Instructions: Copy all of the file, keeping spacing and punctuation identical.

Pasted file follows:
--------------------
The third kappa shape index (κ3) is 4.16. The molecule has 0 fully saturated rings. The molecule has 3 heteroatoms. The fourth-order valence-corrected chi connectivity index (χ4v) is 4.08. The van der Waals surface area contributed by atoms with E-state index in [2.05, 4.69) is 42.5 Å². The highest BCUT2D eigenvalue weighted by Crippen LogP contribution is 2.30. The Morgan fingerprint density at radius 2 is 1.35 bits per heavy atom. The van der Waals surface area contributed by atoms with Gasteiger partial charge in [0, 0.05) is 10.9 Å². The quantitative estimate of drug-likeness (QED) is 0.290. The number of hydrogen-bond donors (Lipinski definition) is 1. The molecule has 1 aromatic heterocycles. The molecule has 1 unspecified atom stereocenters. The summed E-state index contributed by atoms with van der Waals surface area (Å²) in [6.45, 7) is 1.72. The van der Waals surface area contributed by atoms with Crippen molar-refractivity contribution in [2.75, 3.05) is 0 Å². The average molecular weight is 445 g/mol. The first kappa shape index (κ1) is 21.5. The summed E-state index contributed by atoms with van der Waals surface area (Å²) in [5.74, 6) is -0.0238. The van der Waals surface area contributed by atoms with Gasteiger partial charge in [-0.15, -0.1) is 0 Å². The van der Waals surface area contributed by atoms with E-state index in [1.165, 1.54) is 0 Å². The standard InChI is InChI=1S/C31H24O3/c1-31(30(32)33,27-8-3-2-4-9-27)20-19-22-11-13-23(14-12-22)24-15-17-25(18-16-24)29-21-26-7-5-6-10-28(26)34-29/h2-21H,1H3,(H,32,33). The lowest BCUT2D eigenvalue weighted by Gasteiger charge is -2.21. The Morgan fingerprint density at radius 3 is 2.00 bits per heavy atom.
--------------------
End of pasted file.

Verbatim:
The third kappa shape index (κ3) is 4.16. The molecule has 0 fully saturated rings. The molecule has 3 heteroatoms. The fourth-order valence-corrected chi connectivity index (χ4v) is 4.08. The van der Waals surface area contributed by atoms with E-state index in [2.05, 4.69) is 42.5 Å². The highest BCUT2D eigenvalue weighted by Crippen LogP contribution is 2.30. The Morgan fingerprint density at radius 2 is 1.35 bits per heavy atom. The van der Waals surface area contributed by atoms with Gasteiger partial charge in [0, 0.05) is 10.9 Å². The quantitative estimate of drug-likeness (QED) is 0.290. The number of hydrogen-bond donors (Lipinski definition) is 1. The molecule has 1 aromatic heterocycles. The molecule has 1 unspecified atom stereocenters. The summed E-state index contributed by atoms with van der Waals surface area (Å²) in [6.45, 7) is 1.72. The van der Waals surface area contributed by atoms with Crippen molar-refractivity contribution in [2.75, 3.05) is 0 Å². The average molecular weight is 445 g/mol. The first kappa shape index (κ1) is 21.5. The summed E-state index contributed by atoms with van der Waals surface area (Å²) in [5.74, 6) is -0.0238. The van der Waals surface area contributed by atoms with Gasteiger partial charge in [-0.15, -0.1) is 0 Å². The van der Waals surface area contributed by atoms with E-state index in [1.165, 1.54) is 0 Å². The standard InChI is InChI=1S/C31H24O3/c1-31(30(32)33,27-8-3-2-4-9-27)20-19-22-11-13-23(14-12-22)24-15-17-25(18-16-24)29-21-26-7-5-6-10-28(26)34-29/h2-21H,1H3,(H,32,33). The lowest BCUT2D eigenvalue weighted by Gasteiger charge is -2.21. The Morgan fingerprint density at radius 3 is 2.00 bits per heavy atom.